I to an extent agree that the ‘protection theory’ is false. It may only apply (if at all) to the superstar bats like Pujols. I don’t think it results in meatballs aplenty, maybe one extra fastball in the AB, or maybe no change in the pitchers approach at all, I really don’t know. The only way to know is a comprehensive study of pitch selection, location, before, and after ‘big bats.’ Either way, a terrible singles-hitting lineup is not concerning to opponents. This move improves the lineup considerably (if Branyan stays healthy). Now we shouldn’t have to suffer watching Lopez attempt to be a cleanup hitter, with an OBP below .300….you are terrible Lopez I would rather watch Eric Byrnes play softball.

  13. Paul B on June 29th, 2010 11:45 am

    The first time I recall protection being studied was on one of the early Bill James Abstracts. So the first study I’m aware of was back in the SABR dinosaur days.

  14. SCL on June 29th, 2010 11:51 am

    In the case of Figgins, I think he’s a good candidate to get more hittable pitches before a bopper. He’s a cruddy hitter with a good eye, right now #9 in the AL in walks. If I were a pitcher facing Figgins I would think more about pitching to contact.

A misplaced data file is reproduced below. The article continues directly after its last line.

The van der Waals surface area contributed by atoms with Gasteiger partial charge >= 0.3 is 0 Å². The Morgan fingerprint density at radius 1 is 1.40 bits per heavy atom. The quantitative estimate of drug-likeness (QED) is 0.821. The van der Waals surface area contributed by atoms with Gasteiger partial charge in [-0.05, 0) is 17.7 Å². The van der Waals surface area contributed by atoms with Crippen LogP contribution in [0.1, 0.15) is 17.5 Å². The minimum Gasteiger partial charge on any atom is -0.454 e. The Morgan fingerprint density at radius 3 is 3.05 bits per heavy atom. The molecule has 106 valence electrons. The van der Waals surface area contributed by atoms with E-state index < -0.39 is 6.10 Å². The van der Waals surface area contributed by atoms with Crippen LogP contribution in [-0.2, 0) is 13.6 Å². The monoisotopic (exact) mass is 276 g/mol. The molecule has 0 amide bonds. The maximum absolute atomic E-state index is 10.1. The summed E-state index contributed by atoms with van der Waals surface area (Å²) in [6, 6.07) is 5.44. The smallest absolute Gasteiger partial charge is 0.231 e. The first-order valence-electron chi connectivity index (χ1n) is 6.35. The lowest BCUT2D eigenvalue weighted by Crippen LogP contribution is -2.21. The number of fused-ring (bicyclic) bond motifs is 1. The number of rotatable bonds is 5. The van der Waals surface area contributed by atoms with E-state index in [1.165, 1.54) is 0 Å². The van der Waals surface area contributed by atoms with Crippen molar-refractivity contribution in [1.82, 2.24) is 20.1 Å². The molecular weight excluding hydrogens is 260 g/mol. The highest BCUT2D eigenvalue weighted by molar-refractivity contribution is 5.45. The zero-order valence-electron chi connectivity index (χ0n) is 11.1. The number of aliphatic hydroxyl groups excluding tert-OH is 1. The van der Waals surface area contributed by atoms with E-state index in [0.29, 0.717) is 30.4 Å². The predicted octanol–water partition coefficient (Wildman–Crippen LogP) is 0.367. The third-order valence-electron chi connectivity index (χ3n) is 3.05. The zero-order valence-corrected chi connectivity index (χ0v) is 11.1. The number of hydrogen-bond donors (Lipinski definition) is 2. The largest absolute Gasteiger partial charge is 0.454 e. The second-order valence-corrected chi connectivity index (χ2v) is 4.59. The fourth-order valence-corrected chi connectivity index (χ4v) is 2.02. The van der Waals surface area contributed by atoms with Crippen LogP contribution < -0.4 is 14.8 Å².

15. Shanfan on June 29th, 2010 11:51 am

    I think the ‘protection theory’ is classicly more about pitching around a productive hitter to get to weaker hitters, especially in certain situations. You have to string together two or more of these hitters – especially if they can go yard at anytime – to witness any effect. It’s about making the other team ‘pick their poison’, so at least one of the good hitters might get something better to hit. If you have a bunch of slappies who aren’t even slapping well, one big bat isn’t going to do anything to adjust the other teams strategy. Slappy is slappy and isn’t going to get anything better to hit ever, but Feared Bat #1 might. That’s the theory at least whether the facts bear it out or not. But it does get one of the slappys hitting below .200 out of your line-up.